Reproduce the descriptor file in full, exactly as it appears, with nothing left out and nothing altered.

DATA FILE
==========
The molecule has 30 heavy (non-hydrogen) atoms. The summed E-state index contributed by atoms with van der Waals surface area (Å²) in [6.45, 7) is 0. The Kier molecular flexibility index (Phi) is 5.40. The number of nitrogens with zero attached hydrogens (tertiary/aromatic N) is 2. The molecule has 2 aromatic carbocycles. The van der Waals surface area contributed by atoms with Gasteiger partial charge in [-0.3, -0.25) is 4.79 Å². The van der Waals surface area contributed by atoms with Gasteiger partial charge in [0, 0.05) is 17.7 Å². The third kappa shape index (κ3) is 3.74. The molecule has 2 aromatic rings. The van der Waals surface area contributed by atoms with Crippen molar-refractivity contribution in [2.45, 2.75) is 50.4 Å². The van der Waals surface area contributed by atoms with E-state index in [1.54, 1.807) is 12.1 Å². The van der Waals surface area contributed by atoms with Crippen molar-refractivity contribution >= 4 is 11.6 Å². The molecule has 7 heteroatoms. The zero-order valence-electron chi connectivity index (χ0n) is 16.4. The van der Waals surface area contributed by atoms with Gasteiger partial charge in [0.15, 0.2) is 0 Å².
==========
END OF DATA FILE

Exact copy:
The molecule has 30 heavy (non-hydrogen) atoms. The summed E-state index contributed by atoms with van der Waals surface area (Å²) in [6.45, 7) is 0. The Kier molecular flexibility index (Phi) is 5.40. The number of nitrogens with zero attached hydrogens (tertiary/aromatic N) is 2. The molecule has 2 aromatic carbocycles. The van der Waals surface area contributed by atoms with Gasteiger partial charge in [-0.3, -0.25) is 4.79 Å². The van der Waals surface area contributed by atoms with Gasteiger partial charge in [0, 0.05) is 17.7 Å². The third kappa shape index (κ3) is 3.74. The molecule has 2 aromatic rings. The van der Waals surface area contributed by atoms with Crippen molar-refractivity contribution in [2.45, 2.75) is 50.4 Å². The van der Waals surface area contributed by atoms with E-state index in [1.54, 1.807) is 12.1 Å². The van der Waals surface area contributed by atoms with Crippen molar-refractivity contribution >= 4 is 11.6 Å². The molecule has 7 heteroatoms. The zero-order valence-electron chi connectivity index (χ0n) is 16.4. The van der Waals surface area contributed by atoms with Gasteiger partial charge in [0.15, 0.2) is 0 Å².